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During the argument, the justices wrestled with how the two sides’ arguments would affect the Court’s previous personal jurisdiction precedents. Justice Kagan asked the petitioner’s counsel to explain why his position would not “overturn” or outright “nullify” the Court’s decisions Daimler and Good year. Meanwhile, Judge Gorsuch asked the defendant’s attorney to coordinate his position with Pennsylvania fire, a 1917 case in which the Court upheld similar laws in an opinion authored by Justice Oliver Wendell Holmes and upholding the legendary Learned Hand decision. On the other hand, Chief Justice Roberts asked the petitioner’s counsel why the cases decided before the Court’s 1945 decision. International shoes should not be “thrown into the dustbin of history”.

The judges also questioned attorneys closely about the historical record. If only a few state laws were similar to Pennsylvania’s, Justice Thomas asked, how would the Court know if it had sufficient support to rule in favor of the petitioner? Judge Barrett expressed some skepticism that the historic due process statute relied upon by the petitioner was indeed comparable to Pennsylvania’s consent scheme.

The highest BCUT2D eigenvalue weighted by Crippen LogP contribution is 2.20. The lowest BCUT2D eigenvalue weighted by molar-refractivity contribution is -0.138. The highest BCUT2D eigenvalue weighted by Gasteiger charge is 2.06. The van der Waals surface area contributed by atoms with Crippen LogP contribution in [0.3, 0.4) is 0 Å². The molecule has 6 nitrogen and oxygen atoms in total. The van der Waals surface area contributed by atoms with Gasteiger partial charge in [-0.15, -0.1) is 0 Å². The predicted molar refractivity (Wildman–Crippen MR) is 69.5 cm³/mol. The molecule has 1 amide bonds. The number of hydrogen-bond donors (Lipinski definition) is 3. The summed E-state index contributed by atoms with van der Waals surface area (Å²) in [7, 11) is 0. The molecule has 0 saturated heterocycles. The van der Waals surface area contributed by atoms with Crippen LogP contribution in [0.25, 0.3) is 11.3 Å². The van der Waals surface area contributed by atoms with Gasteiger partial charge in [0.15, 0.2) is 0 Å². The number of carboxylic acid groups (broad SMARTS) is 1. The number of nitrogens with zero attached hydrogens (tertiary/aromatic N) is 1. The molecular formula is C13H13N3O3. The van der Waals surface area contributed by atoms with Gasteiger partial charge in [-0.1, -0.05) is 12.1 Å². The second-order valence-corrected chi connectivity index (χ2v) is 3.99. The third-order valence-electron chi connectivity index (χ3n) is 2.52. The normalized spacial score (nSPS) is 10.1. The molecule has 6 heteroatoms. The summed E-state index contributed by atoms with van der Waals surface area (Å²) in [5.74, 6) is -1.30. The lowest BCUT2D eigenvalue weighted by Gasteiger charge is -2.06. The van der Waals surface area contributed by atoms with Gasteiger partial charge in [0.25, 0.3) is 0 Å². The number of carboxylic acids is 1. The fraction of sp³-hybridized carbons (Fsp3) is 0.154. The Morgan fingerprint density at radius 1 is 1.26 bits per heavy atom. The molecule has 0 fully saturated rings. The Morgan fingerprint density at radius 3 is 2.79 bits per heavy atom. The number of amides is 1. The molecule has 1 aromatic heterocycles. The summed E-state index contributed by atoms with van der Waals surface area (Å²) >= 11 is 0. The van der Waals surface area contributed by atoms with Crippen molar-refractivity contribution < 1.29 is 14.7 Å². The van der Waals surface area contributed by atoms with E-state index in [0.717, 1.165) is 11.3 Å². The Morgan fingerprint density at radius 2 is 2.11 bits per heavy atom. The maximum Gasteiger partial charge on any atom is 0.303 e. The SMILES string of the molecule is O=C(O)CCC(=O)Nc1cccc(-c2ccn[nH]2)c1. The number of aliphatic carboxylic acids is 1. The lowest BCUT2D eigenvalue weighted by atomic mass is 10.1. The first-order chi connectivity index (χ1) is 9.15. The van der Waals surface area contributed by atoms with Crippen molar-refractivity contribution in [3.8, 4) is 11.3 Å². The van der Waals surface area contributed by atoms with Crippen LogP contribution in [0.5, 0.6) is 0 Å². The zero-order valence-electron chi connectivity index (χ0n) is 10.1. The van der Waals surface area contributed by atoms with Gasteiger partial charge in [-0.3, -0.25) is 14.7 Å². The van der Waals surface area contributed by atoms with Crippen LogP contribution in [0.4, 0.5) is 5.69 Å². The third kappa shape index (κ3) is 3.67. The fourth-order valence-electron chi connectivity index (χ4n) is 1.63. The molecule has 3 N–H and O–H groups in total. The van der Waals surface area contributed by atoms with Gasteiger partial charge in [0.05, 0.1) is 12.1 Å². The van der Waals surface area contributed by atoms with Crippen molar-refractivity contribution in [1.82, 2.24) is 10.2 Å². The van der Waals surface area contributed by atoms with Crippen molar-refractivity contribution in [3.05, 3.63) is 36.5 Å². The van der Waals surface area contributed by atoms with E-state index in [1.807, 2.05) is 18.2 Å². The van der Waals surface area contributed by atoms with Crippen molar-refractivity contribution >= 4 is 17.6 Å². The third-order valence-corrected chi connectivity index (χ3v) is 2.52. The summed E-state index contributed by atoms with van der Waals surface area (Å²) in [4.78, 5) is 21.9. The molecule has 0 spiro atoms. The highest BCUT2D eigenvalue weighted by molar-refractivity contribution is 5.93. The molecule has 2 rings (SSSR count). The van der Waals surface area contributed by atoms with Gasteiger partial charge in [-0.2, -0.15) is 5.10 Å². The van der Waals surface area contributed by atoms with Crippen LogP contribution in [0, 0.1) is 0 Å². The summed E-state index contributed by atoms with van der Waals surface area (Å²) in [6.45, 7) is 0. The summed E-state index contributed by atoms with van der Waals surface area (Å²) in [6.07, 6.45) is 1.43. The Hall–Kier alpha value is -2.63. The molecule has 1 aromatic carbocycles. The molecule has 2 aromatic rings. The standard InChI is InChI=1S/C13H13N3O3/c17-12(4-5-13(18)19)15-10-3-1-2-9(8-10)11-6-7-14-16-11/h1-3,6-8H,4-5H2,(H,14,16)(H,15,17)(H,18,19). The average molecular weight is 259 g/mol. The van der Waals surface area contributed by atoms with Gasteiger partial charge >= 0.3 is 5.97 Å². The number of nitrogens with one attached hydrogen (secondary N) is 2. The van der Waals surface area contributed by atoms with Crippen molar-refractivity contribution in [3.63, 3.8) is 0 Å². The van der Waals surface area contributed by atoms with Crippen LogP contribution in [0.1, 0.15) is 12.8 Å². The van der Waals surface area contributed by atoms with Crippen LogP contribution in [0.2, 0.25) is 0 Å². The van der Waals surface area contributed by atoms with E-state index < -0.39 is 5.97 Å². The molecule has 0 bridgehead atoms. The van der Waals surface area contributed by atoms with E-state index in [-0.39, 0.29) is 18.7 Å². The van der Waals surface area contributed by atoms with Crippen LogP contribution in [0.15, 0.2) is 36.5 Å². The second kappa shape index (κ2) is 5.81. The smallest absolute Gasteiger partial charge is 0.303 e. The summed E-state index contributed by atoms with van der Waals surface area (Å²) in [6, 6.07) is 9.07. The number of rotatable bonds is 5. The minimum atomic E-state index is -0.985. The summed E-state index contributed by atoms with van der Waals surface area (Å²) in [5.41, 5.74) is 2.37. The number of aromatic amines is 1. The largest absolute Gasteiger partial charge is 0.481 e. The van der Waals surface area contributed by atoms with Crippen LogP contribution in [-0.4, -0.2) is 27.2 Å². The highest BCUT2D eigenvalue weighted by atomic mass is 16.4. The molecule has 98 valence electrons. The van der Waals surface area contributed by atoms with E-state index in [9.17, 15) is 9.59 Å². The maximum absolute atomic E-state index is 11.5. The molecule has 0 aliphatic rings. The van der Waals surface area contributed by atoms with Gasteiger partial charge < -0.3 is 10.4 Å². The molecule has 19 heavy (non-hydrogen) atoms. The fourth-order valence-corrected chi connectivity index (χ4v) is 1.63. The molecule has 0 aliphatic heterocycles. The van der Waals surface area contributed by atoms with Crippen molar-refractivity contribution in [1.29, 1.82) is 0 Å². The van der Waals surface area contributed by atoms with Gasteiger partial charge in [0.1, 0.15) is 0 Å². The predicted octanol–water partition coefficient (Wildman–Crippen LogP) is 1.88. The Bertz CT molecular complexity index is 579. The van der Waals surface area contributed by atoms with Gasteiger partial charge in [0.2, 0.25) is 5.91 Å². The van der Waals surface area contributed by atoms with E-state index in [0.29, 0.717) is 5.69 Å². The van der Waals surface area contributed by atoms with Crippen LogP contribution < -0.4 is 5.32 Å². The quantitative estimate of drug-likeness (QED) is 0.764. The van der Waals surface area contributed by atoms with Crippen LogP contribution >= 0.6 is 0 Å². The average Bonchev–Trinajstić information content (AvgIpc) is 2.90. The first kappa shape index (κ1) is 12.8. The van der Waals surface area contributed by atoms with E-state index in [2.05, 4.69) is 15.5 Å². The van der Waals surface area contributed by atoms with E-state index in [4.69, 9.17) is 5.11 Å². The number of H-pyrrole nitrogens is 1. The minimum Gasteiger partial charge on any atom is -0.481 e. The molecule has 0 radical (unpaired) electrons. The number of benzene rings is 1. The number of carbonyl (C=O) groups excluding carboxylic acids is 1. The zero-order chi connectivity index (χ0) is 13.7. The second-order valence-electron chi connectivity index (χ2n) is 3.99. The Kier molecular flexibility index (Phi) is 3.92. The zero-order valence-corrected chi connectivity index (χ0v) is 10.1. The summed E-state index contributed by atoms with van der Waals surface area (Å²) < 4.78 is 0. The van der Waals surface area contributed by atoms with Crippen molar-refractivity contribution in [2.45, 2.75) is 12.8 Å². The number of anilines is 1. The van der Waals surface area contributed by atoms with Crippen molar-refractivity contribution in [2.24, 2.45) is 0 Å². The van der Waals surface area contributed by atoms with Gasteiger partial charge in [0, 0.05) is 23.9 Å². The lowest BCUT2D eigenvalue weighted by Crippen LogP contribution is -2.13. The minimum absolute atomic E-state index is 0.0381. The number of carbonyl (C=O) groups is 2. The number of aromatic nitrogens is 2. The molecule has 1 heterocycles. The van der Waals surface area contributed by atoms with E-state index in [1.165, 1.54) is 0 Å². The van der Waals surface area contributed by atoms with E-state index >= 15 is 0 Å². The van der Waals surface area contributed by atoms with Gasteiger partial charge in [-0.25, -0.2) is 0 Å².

One of the issues that appeared to interest the justices was the precise nature of the constitutional rights asserted by the defendant. Was it an out-of-state corporation’s Due Process right not to be sued if it did not have its principal place of business, its right to unfettered access to the Pennsylvania market under the Dormant Commerce Clause, or some combination of the two?

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The issue was further complicated by the issue of consent. Why couldn’t the defendant waive her constitutional rights by registering to do business, just as criminal defendants often waive their constitutional rights in court, Judge Jackson wanted to know. And several justices posed hypotheticals to attorneys as they explored the jurisdictional statute’s potentially coercive nature — whether Pennsylvania could condition market access on a $100,000 payment, Chief Justice Roberts asked.

The judges spoke to lawyers for both sides, including a lawyer representing the Solicitor General’s office. Some fault lines began to emerge in this survey, with Justice Kagan and Chief Justice Roberts appearing rather skeptical of the petitioner’s position, while Justices Sotomayor, Gorsuch, and Jackson leaned more heavily on the counsel of the respondent and the government. But there was no clear indication of how the Court would ultimately come out. So we’ll have to wait. The Supreme Court will make a decision by July 2023 at the latest.